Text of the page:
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PostPosted: Wed Jul 15, 2009 2:16 pm    Post subject: Reply with quote

michael brenock wrote:
btw in uk during the war they spelt potatoes without the E. as it saved ink
mb


And they say the Scots are tight! Laughing
Bill.

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jimmy mac
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PostPosted: Fri Jul 17, 2009 2:46 pm    Post subject: Reply with quote

hi all when you say leave your spuds in the ground and lift as needed how long can you do this for .I have nearly 1/4acre and will use about 3 15kg bags a week.Is it viable to lift when needed and if not what is the best way to store them ,preferably outside .Thanks for all advice
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Liparis
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PostPosted: Sat Jul 18, 2009 12:04 pm    Post subject: Reply with quote

If you want to store new potatoes, dry peat is the best.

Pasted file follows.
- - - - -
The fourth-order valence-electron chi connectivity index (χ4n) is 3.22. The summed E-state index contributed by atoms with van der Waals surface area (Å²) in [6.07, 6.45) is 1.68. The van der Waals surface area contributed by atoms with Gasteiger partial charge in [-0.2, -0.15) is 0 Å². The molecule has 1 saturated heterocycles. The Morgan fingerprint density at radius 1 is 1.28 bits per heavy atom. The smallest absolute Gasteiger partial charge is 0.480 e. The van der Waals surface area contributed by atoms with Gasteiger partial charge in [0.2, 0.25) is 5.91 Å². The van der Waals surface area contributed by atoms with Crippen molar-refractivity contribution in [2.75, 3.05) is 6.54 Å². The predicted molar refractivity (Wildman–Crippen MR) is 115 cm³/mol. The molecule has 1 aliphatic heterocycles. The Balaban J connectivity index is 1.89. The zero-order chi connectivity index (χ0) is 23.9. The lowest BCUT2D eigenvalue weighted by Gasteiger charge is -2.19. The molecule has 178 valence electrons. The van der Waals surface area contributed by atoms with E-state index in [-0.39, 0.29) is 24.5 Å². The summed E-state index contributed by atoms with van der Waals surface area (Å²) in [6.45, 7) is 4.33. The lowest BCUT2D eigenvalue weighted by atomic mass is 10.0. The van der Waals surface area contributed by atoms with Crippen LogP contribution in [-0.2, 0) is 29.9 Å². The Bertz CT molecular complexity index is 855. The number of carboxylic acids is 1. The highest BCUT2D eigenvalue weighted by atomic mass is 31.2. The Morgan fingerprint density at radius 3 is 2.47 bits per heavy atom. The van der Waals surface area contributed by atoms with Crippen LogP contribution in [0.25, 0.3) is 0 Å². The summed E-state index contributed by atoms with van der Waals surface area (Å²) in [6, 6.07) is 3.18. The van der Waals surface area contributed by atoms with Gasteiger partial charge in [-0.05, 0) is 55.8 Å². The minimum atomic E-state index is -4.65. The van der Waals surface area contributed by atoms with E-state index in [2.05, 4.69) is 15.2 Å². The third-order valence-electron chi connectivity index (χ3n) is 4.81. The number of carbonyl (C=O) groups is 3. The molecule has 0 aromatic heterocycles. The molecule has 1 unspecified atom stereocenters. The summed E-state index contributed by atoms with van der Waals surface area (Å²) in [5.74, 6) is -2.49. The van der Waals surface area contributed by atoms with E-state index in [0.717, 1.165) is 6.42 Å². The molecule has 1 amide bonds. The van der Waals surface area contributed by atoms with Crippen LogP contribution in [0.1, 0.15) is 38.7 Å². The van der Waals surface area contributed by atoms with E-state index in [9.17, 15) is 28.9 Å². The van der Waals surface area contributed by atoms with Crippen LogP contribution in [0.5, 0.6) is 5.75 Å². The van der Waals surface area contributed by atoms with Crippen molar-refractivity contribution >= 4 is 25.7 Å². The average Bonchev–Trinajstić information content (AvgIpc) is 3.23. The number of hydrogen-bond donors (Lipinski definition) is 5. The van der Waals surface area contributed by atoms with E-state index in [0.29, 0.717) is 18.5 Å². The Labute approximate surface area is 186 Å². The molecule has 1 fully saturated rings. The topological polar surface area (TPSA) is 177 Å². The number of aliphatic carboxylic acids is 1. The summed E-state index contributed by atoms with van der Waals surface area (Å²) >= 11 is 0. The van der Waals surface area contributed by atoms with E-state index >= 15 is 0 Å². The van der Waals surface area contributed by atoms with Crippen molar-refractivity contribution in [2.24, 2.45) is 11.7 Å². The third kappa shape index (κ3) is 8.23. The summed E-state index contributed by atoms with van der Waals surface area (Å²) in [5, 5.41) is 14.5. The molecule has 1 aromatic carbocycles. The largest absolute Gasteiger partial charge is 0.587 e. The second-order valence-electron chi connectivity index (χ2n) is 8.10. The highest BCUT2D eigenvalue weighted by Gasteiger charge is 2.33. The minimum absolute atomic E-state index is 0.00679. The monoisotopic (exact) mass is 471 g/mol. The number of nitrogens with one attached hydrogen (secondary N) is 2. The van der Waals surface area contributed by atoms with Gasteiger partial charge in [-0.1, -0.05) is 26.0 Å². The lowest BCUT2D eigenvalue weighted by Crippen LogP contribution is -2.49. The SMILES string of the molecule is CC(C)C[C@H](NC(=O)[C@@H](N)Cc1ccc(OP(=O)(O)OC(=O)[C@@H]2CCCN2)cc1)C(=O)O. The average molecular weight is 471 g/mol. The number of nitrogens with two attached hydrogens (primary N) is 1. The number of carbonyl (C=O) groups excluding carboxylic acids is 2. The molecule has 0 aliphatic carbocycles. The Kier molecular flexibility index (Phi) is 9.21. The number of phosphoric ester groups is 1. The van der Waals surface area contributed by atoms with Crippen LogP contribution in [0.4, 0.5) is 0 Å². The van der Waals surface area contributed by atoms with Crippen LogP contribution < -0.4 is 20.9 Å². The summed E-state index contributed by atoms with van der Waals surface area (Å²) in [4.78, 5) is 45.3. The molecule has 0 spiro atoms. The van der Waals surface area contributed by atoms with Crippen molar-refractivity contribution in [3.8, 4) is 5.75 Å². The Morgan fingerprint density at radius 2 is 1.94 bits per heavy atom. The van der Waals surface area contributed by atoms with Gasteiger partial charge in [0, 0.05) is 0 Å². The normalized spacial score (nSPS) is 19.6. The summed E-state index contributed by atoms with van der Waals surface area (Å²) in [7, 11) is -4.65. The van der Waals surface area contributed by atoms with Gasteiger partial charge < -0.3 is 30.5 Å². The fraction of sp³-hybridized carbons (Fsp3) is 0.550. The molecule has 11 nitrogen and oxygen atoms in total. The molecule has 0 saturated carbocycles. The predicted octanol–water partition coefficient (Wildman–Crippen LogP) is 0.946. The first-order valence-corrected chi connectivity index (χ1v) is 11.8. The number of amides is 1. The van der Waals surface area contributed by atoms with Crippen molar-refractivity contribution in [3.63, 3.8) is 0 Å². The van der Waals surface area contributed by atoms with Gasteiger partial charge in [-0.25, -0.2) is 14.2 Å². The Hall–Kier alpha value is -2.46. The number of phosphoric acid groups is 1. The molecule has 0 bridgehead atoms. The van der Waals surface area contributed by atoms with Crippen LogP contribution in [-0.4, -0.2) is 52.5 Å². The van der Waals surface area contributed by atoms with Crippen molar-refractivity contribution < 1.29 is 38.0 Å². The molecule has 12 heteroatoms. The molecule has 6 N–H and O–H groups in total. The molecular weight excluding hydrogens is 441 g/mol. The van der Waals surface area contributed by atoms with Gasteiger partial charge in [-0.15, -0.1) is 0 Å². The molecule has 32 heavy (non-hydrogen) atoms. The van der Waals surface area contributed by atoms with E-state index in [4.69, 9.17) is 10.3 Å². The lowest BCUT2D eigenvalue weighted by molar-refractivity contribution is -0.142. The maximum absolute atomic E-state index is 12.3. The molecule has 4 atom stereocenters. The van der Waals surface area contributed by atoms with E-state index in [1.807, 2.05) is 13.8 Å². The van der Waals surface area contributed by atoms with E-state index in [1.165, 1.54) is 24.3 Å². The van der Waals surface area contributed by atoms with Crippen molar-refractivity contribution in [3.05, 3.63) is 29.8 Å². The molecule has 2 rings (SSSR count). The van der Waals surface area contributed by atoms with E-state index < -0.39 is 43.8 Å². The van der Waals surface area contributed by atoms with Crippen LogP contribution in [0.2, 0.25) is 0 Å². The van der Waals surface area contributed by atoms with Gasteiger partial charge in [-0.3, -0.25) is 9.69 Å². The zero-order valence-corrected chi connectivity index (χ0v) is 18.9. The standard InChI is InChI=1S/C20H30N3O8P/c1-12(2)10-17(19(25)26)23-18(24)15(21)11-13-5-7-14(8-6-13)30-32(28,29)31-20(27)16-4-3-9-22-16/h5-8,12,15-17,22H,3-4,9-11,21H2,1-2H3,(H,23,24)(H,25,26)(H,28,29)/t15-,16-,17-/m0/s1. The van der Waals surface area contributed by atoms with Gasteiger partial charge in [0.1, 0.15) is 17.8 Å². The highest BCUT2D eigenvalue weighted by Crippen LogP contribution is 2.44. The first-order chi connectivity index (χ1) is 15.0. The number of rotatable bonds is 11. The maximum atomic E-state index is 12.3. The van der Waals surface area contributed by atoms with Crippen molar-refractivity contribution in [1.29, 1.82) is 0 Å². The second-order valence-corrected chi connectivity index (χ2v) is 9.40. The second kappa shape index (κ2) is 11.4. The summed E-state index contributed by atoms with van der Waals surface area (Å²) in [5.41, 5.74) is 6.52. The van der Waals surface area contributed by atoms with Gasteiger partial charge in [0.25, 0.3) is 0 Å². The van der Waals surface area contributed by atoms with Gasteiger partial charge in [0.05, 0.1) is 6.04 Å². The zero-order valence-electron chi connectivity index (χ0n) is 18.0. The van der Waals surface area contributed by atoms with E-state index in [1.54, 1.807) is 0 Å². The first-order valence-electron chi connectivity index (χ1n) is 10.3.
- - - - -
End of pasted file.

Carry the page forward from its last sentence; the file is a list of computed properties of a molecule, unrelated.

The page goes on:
Remember, when harvesting any vegetable, the longer it's been picked/pulled up the more sugars turn to starches etc. so the more flavour is lost. You get a lot more flavour lifting from the garden and going straight to the kitchen. Even lifdting on one day and using the following day can mean a loss of flavour.
Summer Vegetables are always better left in the garden until needed, but if you need to store them, remember you have usually harvested before full maturity has been reached, therefore they won't store for very long periods. One of the main reasons a succession of lettuce, carrots, turnips etc are better being made rather than sowing the years needs at once.
Grow maincrops to full maturity for storage.
Bill.